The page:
TOPOGRAPHIC MAP
A DISCUSSION OF CONTOUR, TOWNSHIP, AND RANGE LINES

CREATED IN PART BY:
CRYSTAL MCDANIEL, crmcdaniel@hotmail.com,
MARCH 30, 2000

INTRODUCTION

This page fulfills an assignment for an Introduction to Earth Science Lab course at Emporia State University. The subject relates to Chapter 9, Introduction to Topographic Maps, found within our book, Introduction to Earth Science Lab.

Topography is the configuration of the land surface, including its physical and man-made features.  Contour and township and range lines all contribute an important part in understanding how to interpret topographic maps. These symbolic representations provide elevation and location information shown on the map.

Topographic maps can be used for many of things, such as searching for a good biking trails, canoeing, or traveling routes.  They can be used to locate certain places and there elevations.  Topographic maps also show geomorphic features, such as those created by wind, streams, or glaciers (thick ice that results from compaction and recrystallization of snow).

CONTOUR, TOWNSHIP, AND RANGE LINES

 Contours show the topography in a region on topographic maps using brown lines.  They are imaginary lines on the Earth that connect points of the same elevation and give a third dimension, as demonstrated with this image.  Contour lines are specifically used to find elevation on a map and help us understand the condition of land forms and other special features.  The difference in elevation between the two closest contour lines is known as the contour interval.  These elevations are given in feet or meters. Taken from: USGS Reading Topographic Maps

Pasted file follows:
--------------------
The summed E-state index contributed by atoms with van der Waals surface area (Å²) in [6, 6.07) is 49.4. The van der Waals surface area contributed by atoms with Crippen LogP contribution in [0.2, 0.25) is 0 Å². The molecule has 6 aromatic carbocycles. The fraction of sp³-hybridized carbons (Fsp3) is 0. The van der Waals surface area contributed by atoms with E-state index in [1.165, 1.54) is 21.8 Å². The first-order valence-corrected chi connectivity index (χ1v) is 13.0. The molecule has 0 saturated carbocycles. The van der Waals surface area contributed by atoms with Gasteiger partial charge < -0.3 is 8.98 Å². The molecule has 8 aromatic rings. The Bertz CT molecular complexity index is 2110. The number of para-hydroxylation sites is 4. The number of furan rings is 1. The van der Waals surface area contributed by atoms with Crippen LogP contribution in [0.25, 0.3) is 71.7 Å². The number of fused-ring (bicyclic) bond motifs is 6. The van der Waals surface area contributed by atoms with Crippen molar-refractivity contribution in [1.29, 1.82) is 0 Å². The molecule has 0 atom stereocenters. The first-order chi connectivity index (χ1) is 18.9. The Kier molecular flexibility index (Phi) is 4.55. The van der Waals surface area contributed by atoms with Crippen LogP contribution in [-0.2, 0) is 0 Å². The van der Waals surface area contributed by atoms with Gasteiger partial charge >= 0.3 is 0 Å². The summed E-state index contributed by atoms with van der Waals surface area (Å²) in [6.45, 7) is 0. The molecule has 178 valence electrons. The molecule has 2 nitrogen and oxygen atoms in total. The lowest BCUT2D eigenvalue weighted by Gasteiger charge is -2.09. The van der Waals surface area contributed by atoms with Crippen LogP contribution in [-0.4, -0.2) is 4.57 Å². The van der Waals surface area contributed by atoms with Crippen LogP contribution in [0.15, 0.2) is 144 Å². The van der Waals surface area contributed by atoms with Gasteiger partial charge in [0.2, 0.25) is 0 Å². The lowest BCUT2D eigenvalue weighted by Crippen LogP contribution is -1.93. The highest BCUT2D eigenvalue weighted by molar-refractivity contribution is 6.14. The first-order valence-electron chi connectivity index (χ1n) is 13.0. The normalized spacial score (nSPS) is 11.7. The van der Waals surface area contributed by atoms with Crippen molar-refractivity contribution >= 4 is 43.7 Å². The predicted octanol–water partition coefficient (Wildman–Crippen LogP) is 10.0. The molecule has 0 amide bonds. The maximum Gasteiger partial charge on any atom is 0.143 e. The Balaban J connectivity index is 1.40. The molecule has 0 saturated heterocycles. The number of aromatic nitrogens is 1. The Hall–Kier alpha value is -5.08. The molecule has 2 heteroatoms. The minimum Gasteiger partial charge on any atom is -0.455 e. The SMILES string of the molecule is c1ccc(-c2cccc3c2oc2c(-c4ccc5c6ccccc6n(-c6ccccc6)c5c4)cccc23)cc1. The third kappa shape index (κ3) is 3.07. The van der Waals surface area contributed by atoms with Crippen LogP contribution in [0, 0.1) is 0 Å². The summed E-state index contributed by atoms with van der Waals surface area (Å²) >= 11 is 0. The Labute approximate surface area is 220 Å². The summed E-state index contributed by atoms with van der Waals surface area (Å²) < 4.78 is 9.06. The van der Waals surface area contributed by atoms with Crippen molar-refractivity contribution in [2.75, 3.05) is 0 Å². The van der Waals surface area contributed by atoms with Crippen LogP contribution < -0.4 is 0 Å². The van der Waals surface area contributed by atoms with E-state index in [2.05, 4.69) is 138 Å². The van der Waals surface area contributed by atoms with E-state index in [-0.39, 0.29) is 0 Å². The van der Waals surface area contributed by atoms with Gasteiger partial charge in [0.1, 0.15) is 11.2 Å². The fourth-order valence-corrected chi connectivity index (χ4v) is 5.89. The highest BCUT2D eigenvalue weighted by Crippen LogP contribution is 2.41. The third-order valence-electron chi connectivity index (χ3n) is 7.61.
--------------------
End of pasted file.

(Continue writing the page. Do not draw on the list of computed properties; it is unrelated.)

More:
Image taken from: http://www.igage.com/atm2.htm. Township and range lines are used to find specific locations on a topographic map by a system that is dependent upon latitude and longitude.  These too, are imaginary lines, which are devised to help make topographic maps more at ease to read and locate certain places.  The lines are in a grid pattern on the map.  Township lines are used to show how far north or south one is from the zero line or baseline. The lines run in an east and west configuration.  Range lines are run north and south and mark township boundaries east and west of the zero line or principal meridian.  The distances between places are measured in degrees or minutes and seconds.  An example of citing a location of a place on a topographic map is T24N, R96W, or township 24 north, range 96 west.

CONCLUSION

In conclusion, topographic maps are used to aid in locating land surface elevations and locations, using contour, township, and range lines. Different symbols on the map, such as bench marks and schools, are also used to interpret features found in the region. I hope this page and the external links help you to understand and appreciate topographic maps.